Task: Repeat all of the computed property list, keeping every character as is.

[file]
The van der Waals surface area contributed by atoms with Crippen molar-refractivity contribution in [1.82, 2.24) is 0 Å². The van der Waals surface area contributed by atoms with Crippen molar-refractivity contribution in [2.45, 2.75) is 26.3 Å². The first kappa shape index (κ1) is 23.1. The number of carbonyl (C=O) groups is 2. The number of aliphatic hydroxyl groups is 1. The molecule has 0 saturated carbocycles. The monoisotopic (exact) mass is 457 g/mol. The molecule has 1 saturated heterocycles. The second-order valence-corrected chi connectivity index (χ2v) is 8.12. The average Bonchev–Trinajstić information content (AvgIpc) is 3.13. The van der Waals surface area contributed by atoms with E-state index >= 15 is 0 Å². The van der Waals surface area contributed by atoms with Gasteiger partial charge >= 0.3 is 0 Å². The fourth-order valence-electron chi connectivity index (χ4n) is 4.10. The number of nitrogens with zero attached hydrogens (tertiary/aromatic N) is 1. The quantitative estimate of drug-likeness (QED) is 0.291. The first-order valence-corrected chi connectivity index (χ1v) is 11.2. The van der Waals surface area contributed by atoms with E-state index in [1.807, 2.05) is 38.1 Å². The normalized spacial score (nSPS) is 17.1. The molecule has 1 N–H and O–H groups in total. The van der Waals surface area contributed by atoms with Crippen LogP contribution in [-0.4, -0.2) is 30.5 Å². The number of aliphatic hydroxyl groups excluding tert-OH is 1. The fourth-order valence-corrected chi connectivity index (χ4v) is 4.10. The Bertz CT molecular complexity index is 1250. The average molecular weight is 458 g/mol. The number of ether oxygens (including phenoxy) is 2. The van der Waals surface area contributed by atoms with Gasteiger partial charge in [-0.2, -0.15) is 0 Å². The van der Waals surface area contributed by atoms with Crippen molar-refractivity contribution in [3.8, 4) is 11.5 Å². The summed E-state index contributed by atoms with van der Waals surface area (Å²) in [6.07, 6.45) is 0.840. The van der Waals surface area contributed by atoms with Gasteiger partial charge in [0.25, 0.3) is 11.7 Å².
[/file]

The van der Waals surface area contributed by atoms with Crippen molar-refractivity contribution in [1.82, 2.24) is 0 Å². The van der Waals surface area contributed by atoms with Crippen molar-refractivity contribution in [2.45, 2.75) is 26.3 Å². The first kappa shape index (κ1) is 23.1. The number of carbonyl (C=O) groups is 2. The number of aliphatic hydroxyl groups is 1. The molecule has 0 saturated carbocycles. The monoisotopic (exact) mass is 457 g/mol. The molecule has 1 saturated heterocycles. The second-order valence-corrected chi connectivity index (χ2v) is 8.12. The average Bonchev–Trinajstić information content (AvgIpc) is 3.13. The van der Waals surface area contributed by atoms with E-state index >= 15 is 0 Å². The van der Waals surface area contributed by atoms with Gasteiger partial charge >= 0.3 is 0 Å². The fourth-order valence-electron chi connectivity index (χ4n) is 4.10. The number of nitrogens with zero attached hydrogens (tertiary/aromatic N) is 1. The quantitative estimate of drug-likeness (QED) is 0.291. The first-order valence-corrected chi connectivity index (χ1v) is 11.2. The van der Waals surface area contributed by atoms with E-state index in [1.807, 2.05) is 38.1 Å². The normalized spacial score (nSPS) is 17.1. The molecule has 1 N–H and O–H groups in total. The van der Waals surface area contributed by atoms with Crippen LogP contribution in [-0.4, -0.2) is 30.5 Å². The number of aliphatic hydroxyl groups excluding tert-OH is 1. The fourth-order valence-corrected chi connectivity index (χ4v) is 4.10. The Bertz CT molecular complexity index is 1250. The average molecular weight is 458 g/mol. The number of ether oxygens (including phenoxy) is 2. The van der Waals surface area contributed by atoms with Gasteiger partial charge in [-0.2, -0.15) is 0 Å². The van der Waals surface area contributed by atoms with Crippen molar-refractivity contribution in [3.8, 4) is 11.5 Å². The summed E-state index contributed by atoms with van der Waals surface area (Å²) in [6.07, 6.45) is 0.840. The van der Waals surface area contributed by atoms with Gasteiger partial charge in [0.25, 0.3) is 11.7 Å².